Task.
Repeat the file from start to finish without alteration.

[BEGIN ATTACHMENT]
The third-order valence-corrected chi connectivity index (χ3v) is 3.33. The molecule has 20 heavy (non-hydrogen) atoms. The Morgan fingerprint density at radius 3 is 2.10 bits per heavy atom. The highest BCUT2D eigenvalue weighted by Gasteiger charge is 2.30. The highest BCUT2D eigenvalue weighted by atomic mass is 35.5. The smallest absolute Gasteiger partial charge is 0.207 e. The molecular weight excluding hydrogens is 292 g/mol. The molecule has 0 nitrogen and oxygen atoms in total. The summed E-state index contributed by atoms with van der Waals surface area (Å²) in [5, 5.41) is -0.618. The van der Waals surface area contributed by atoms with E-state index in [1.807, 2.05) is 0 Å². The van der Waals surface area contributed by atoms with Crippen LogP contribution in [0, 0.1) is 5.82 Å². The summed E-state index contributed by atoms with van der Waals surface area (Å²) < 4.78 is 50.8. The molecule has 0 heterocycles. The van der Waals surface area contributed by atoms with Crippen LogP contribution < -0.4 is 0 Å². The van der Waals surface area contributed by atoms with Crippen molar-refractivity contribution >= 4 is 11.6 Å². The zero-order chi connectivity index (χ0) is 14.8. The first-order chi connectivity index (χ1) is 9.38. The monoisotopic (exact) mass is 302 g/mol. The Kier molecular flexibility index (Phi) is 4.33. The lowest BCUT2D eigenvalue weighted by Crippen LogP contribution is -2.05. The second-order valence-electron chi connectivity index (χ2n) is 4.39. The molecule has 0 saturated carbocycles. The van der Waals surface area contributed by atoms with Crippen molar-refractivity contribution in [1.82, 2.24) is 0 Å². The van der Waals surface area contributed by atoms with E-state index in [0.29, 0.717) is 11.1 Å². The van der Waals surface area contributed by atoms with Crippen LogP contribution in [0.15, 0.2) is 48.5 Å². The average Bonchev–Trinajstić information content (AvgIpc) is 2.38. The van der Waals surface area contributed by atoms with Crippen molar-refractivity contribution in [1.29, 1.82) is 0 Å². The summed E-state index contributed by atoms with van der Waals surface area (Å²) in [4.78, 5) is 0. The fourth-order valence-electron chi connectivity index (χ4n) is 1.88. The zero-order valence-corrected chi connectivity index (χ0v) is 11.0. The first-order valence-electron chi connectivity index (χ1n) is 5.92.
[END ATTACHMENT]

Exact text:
The third-order valence-corrected chi connectivity index (χ3v) is 3.33. The molecule has 20 heavy (non-hydrogen) atoms. The Morgan fingerprint density at radius 3 is 2.10 bits per heavy atom. The highest BCUT2D eigenvalue weighted by Gasteiger charge is 2.30. The highest BCUT2D eigenvalue weighted by atomic mass is 35.5. The smallest absolute Gasteiger partial charge is 0.207 e. The molecular weight excluding hydrogens is 292 g/mol. The molecule has 0 nitrogen and oxygen atoms in total. The summed E-state index contributed by atoms with van der Waals surface area (Å²) in [5, 5.41) is -0.618. The van der Waals surface area contributed by atoms with E-state index in [1.807, 2.05) is 0 Å². The van der Waals surface area contributed by atoms with Crippen LogP contribution in [0, 0.1) is 5.82 Å². The summed E-state index contributed by atoms with van der Waals surface area (Å²) < 4.78 is 50.8. The molecule has 0 heterocycles. The van der Waals surface area contributed by atoms with Crippen LogP contribution < -0.4 is 0 Å². The van der Waals surface area contributed by atoms with Crippen molar-refractivity contribution >= 4 is 11.6 Å². The zero-order chi connectivity index (χ0) is 14.8. The first-order chi connectivity index (χ1) is 9.38. The monoisotopic (exact) mass is 302 g/mol. The Kier molecular flexibility index (Phi) is 4.33. The lowest BCUT2D eigenvalue weighted by Crippen LogP contribution is -2.05. The second-order valence-electron chi connectivity index (χ2n) is 4.39. The molecule has 0 saturated carbocycles. The van der Waals surface area contributed by atoms with Crippen molar-refractivity contribution in [1.82, 2.24) is 0 Å². The van der Waals surface area contributed by atoms with E-state index in [0.29, 0.717) is 11.1 Å². The van der Waals surface area contributed by atoms with Crippen LogP contribution in [0.15, 0.2) is 48.5 Å². The average Bonchev–Trinajstić information content (AvgIpc) is 2.38. The van der Waals surface area contributed by atoms with Crippen molar-refractivity contribution in [1.29, 1.82) is 0 Å². The summed E-state index contributed by atoms with van der Waals surface area (Å²) in [4.78, 5) is 0. The fourth-order valence-electron chi connectivity index (χ4n) is 1.88. The zero-order valence-corrected chi connectivity index (χ0v) is 11.0. The first-order valence-electron chi connectivity index (χ1n) is 5.92.